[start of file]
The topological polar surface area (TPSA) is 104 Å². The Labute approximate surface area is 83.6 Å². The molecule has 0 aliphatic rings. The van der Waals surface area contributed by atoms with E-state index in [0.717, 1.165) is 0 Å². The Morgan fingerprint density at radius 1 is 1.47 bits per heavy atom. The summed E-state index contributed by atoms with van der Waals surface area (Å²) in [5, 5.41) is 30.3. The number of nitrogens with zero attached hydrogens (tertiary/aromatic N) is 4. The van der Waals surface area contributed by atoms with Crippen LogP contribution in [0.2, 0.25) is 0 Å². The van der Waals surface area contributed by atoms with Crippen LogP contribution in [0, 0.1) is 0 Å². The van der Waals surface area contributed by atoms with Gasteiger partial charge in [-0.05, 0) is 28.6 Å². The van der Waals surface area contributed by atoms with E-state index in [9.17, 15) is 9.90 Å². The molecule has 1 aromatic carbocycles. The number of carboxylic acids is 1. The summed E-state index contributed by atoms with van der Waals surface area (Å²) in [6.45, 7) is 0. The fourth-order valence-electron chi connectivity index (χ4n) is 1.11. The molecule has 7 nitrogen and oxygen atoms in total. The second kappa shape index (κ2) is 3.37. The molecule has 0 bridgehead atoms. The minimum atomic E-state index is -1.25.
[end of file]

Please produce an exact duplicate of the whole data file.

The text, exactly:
The topological polar surface area (TPSA) is 104 Å². The Labute approximate surface area is 83.6 Å². The molecule has 0 aliphatic rings. The van der Waals surface area contributed by atoms with E-state index in [0.717, 1.165) is 0 Å². The Morgan fingerprint density at radius 1 is 1.47 bits per heavy atom. The summed E-state index contributed by atoms with van der Waals surface area (Å²) in [5, 5.41) is 30.3. The number of nitrogens with zero attached hydrogens (tertiary/aromatic N) is 4. The van der Waals surface area contributed by atoms with Crippen LogP contribution in [0.2, 0.25) is 0 Å². The van der Waals surface area contributed by atoms with Crippen LogP contribution in [0, 0.1) is 0 Å². The van der Waals surface area contributed by atoms with Gasteiger partial charge in [-0.05, 0) is 28.6 Å². The van der Waals surface area contributed by atoms with E-state index in [9.17, 15) is 9.90 Å². The molecule has 1 aromatic carbocycles. The number of carboxylic acids is 1. The summed E-state index contributed by atoms with van der Waals surface area (Å²) in [6.45, 7) is 0. The fourth-order valence-electron chi connectivity index (χ4n) is 1.11. The molecule has 7 nitrogen and oxygen atoms in total. The second kappa shape index (κ2) is 3.37. The molecule has 0 bridgehead atoms. The minimum atomic E-state index is -1.25.